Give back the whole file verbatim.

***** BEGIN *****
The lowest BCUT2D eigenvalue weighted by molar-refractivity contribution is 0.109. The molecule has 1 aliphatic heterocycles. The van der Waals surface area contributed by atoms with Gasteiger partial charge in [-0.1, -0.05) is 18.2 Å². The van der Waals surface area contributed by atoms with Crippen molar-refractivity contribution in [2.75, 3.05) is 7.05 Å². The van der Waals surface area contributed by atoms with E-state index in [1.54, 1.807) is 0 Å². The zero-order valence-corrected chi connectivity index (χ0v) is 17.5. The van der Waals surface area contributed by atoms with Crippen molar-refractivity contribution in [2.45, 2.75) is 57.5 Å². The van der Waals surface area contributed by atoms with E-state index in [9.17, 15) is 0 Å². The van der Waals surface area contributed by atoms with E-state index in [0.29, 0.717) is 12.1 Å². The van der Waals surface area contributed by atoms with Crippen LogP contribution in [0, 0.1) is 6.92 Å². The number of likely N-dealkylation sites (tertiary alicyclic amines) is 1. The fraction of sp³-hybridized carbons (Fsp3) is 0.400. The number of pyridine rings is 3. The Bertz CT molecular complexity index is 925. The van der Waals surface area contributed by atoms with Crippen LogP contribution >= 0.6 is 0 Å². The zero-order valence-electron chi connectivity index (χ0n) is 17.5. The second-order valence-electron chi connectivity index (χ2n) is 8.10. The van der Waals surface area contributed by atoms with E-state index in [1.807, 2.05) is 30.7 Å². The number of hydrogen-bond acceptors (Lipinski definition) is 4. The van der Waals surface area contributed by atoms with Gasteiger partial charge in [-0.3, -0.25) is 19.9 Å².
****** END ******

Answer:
The lowest BCUT2D eigenvalue weighted by molar-refractivity contribution is 0.109. The molecule has 1 aliphatic heterocycles. The van der Waals surface area contributed by atoms with Gasteiger partial charge in [-0.1, -0.05) is 18.2 Å². The van der Waals surface area contributed by atoms with Crippen molar-refractivity contribution in [2.75, 3.05) is 7.05 Å². The van der Waals surface area contributed by atoms with E-state index in [1.54, 1.807) is 0 Å². The zero-order valence-corrected chi connectivity index (χ0v) is 17.5. The van der Waals surface area contributed by atoms with Crippen molar-refractivity contribution in [2.45, 2.75) is 57.5 Å². The van der Waals surface area contributed by atoms with E-state index in [9.17, 15) is 0 Å². The van der Waals surface area contributed by atoms with E-state index in [0.29, 0.717) is 12.1 Å². The van der Waals surface area contributed by atoms with Crippen LogP contribution in [0, 0.1) is 6.92 Å². The number of likely N-dealkylation sites (tertiary alicyclic amines) is 1. The fraction of sp³-hybridized carbons (Fsp3) is 0.400. The number of pyridine rings is 3. The Bertz CT molecular complexity index is 925. The van der Waals surface area contributed by atoms with Crippen LogP contribution >= 0.6 is 0 Å². The zero-order valence-electron chi connectivity index (χ0n) is 17.5. The second-order valence-electron chi connectivity index (χ2n) is 8.10. The van der Waals surface area contributed by atoms with E-state index in [1.807, 2.05) is 30.7 Å². The number of hydrogen-bond acceptors (Lipinski definition) is 4. The van der Waals surface area contributed by atoms with Gasteiger partial charge in [-0.3, -0.25) is 19.9 Å².